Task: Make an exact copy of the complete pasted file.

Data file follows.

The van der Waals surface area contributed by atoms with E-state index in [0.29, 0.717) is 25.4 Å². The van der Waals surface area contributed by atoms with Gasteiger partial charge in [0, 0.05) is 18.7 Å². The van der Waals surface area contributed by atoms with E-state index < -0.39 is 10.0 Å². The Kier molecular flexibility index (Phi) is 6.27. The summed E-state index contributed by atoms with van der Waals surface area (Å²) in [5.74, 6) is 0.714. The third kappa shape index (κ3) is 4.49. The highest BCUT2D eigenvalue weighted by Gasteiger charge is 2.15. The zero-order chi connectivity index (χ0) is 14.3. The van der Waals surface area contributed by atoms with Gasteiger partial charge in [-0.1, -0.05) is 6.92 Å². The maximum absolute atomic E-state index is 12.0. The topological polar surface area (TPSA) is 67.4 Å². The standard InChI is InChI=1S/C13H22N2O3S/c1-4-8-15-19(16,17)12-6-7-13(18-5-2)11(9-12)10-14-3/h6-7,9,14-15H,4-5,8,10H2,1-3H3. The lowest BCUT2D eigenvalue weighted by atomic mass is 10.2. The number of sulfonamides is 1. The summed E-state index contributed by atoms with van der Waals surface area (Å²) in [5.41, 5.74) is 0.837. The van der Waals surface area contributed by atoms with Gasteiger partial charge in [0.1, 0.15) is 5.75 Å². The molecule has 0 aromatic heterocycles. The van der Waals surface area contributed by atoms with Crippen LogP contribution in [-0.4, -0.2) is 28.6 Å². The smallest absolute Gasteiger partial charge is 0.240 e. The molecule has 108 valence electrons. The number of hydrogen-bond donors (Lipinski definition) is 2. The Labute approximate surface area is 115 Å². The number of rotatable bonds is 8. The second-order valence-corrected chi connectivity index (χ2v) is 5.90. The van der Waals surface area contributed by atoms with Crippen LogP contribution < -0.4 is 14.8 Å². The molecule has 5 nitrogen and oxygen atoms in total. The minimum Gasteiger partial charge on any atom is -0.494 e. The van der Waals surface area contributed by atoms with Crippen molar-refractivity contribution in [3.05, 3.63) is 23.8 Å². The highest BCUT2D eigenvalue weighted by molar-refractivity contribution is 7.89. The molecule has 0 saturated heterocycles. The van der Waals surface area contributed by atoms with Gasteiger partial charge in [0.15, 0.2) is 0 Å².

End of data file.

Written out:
The van der Waals surface area contributed by atoms with E-state index in [0.29, 0.717) is 25.4 Å². The van der Waals surface area contributed by atoms with Gasteiger partial charge in [0, 0.05) is 18.7 Å². The van der Waals surface area contributed by atoms with E-state index < -0.39 is 10.0 Å². The Kier molecular flexibility index (Phi) is 6.27. The summed E-state index contributed by atoms with van der Waals surface area (Å²) in [5.74, 6) is 0.714. The third kappa shape index (κ3) is 4.49. The highest BCUT2D eigenvalue weighted by Gasteiger charge is 2.15. The zero-order chi connectivity index (χ0) is 14.3. The van der Waals surface area contributed by atoms with Gasteiger partial charge in [-0.1, -0.05) is 6.92 Å². The maximum absolute atomic E-state index is 12.0. The topological polar surface area (TPSA) is 67.4 Å². The standard InChI is InChI=1S/C13H22N2O3S/c1-4-8-15-19(16,17)12-6-7-13(18-5-2)11(9-12)10-14-3/h6-7,9,14-15H,4-5,8,10H2,1-3H3. The lowest BCUT2D eigenvalue weighted by atomic mass is 10.2. The number of sulfonamides is 1. The summed E-state index contributed by atoms with van der Waals surface area (Å²) in [5.41, 5.74) is 0.837. The van der Waals surface area contributed by atoms with Gasteiger partial charge in [0.1, 0.15) is 5.75 Å². The molecule has 0 aromatic heterocycles. The van der Waals surface area contributed by atoms with Crippen LogP contribution in [-0.4, -0.2) is 28.6 Å². The smallest absolute Gasteiger partial charge is 0.240 e. The molecule has 108 valence electrons. The number of hydrogen-bond donors (Lipinski definition) is 2. The Labute approximate surface area is 115 Å². The number of rotatable bonds is 8. The second-order valence-corrected chi connectivity index (χ2v) is 5.90. The van der Waals surface area contributed by atoms with Crippen LogP contribution < -0.4 is 14.8 Å². The molecule has 5 nitrogen and oxygen atoms in total. The minimum Gasteiger partial charge on any atom is -0.494 e. The van der Waals surface area contributed by atoms with Crippen molar-refractivity contribution in [3.05, 3.63) is 23.8 Å². The highest BCUT2D eigenvalue weighted by molar-refractivity contribution is 7.89. The molecule has 0 saturated heterocycles. The van der Waals surface area contributed by atoms with Gasteiger partial charge in [0.15, 0.2) is 0 Å².